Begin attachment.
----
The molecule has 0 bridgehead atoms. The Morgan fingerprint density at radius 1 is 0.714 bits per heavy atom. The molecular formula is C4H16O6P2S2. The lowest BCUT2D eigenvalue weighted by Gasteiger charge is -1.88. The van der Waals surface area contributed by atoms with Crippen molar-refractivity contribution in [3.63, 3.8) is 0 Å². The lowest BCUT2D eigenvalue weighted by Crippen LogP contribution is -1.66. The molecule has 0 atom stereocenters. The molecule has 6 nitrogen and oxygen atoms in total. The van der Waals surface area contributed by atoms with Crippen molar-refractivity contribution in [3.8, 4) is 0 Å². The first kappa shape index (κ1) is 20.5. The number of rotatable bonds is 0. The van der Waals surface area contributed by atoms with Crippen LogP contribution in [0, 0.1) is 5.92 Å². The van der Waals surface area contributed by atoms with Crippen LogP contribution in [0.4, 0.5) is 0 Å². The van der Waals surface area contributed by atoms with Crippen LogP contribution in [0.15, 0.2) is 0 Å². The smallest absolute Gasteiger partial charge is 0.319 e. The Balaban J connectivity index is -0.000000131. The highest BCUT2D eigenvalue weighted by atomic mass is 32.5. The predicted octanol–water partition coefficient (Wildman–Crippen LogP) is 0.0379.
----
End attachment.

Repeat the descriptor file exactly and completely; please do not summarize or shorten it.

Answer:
The molecule has 0 bridgehead atoms. The Morgan fingerprint density at radius 1 is 0.714 bits per heavy atom. The molecular formula is C4H16O6P2S2. The lowest BCUT2D eigenvalue weighted by Gasteiger charge is -1.88. The van der Waals surface area contributed by atoms with Crippen molar-refractivity contribution in [3.63, 3.8) is 0 Å². The lowest BCUT2D eigenvalue weighted by Crippen LogP contribution is -1.66. The molecule has 0 atom stereocenters. The molecule has 6 nitrogen and oxygen atoms in total. The van der Waals surface area contributed by atoms with Crippen molar-refractivity contribution in [3.8, 4) is 0 Å². The first kappa shape index (κ1) is 20.5. The number of rotatable bonds is 0. The van der Waals surface area contributed by atoms with Crippen LogP contribution in [0, 0.1) is 5.92 Å². The van der Waals surface area contributed by atoms with Crippen LogP contribution in [0.4, 0.5) is 0 Å². The van der Waals surface area contributed by atoms with Crippen LogP contribution in [0.15, 0.2) is 0 Å². The smallest absolute Gasteiger partial charge is 0.319 e. The Balaban J connectivity index is -0.000000131. The highest BCUT2D eigenvalue weighted by atomic mass is 32.5. The predicted octanol–water partition coefficient (Wildman–Crippen LogP) is 0.0379.